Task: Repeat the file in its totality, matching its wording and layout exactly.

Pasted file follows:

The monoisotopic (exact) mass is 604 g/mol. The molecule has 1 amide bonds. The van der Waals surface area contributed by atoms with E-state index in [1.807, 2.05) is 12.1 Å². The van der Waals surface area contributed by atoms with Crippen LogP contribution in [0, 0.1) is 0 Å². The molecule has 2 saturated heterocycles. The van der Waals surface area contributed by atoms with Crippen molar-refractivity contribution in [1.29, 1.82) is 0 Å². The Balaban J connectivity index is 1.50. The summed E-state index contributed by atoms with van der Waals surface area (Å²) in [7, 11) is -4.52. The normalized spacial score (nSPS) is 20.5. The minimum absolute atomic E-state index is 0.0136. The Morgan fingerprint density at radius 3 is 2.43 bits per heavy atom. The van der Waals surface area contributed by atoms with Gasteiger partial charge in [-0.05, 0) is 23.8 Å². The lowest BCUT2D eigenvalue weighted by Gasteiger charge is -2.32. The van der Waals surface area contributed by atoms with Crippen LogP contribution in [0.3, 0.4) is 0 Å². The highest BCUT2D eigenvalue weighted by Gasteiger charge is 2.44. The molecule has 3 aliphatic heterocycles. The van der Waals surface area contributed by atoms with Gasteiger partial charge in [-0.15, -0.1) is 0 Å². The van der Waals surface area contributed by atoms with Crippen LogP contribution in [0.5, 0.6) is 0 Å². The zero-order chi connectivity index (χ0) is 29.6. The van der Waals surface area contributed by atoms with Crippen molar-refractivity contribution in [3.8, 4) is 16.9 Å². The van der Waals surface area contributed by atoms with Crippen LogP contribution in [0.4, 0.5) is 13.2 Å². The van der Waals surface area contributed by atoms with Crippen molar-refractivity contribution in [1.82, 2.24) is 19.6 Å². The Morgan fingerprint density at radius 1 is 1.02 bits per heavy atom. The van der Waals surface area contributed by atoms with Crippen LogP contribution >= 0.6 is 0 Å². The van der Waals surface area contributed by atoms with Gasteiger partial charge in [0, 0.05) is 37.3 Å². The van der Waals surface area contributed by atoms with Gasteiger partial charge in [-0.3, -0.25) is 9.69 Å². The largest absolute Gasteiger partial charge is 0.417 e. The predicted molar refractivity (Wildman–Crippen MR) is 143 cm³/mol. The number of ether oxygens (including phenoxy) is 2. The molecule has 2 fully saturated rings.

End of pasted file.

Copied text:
The monoisotopic (exact) mass is 604 g/mol. The molecule has 1 amide bonds. The van der Waals surface area contributed by atoms with E-state index in [1.807, 2.05) is 12.1 Å². The van der Waals surface area contributed by atoms with Crippen LogP contribution in [0, 0.1) is 0 Å². The molecule has 2 saturated heterocycles. The van der Waals surface area contributed by atoms with Crippen molar-refractivity contribution in [1.29, 1.82) is 0 Å². The Balaban J connectivity index is 1.50. The summed E-state index contributed by atoms with van der Waals surface area (Å²) in [7, 11) is -4.52. The normalized spacial score (nSPS) is 20.5. The minimum absolute atomic E-state index is 0.0136. The Morgan fingerprint density at radius 3 is 2.43 bits per heavy atom. The van der Waals surface area contributed by atoms with Gasteiger partial charge in [-0.05, 0) is 23.8 Å². The lowest BCUT2D eigenvalue weighted by Gasteiger charge is -2.32. The van der Waals surface area contributed by atoms with Crippen LogP contribution in [0.3, 0.4) is 0 Å². The highest BCUT2D eigenvalue weighted by Gasteiger charge is 2.44. The molecule has 3 aliphatic heterocycles. The van der Waals surface area contributed by atoms with Gasteiger partial charge in [-0.15, -0.1) is 0 Å². The van der Waals surface area contributed by atoms with Crippen LogP contribution in [0.5, 0.6) is 0 Å². The zero-order chi connectivity index (χ0) is 29.6. The van der Waals surface area contributed by atoms with Crippen molar-refractivity contribution in [3.8, 4) is 16.9 Å². The van der Waals surface area contributed by atoms with Crippen LogP contribution in [0.4, 0.5) is 13.2 Å². The van der Waals surface area contributed by atoms with Crippen molar-refractivity contribution in [1.82, 2.24) is 19.6 Å². The Morgan fingerprint density at radius 1 is 1.02 bits per heavy atom. The van der Waals surface area contributed by atoms with Crippen LogP contribution >= 0.6 is 0 Å². The van der Waals surface area contributed by atoms with Gasteiger partial charge in [0, 0.05) is 37.3 Å². The van der Waals surface area contributed by atoms with Gasteiger partial charge in [-0.3, -0.25) is 9.69 Å². The largest absolute Gasteiger partial charge is 0.417 e. The predicted molar refractivity (Wildman–Crippen MR) is 143 cm³/mol. The number of ether oxygens (including phenoxy) is 2. The molecule has 2 fully saturated rings.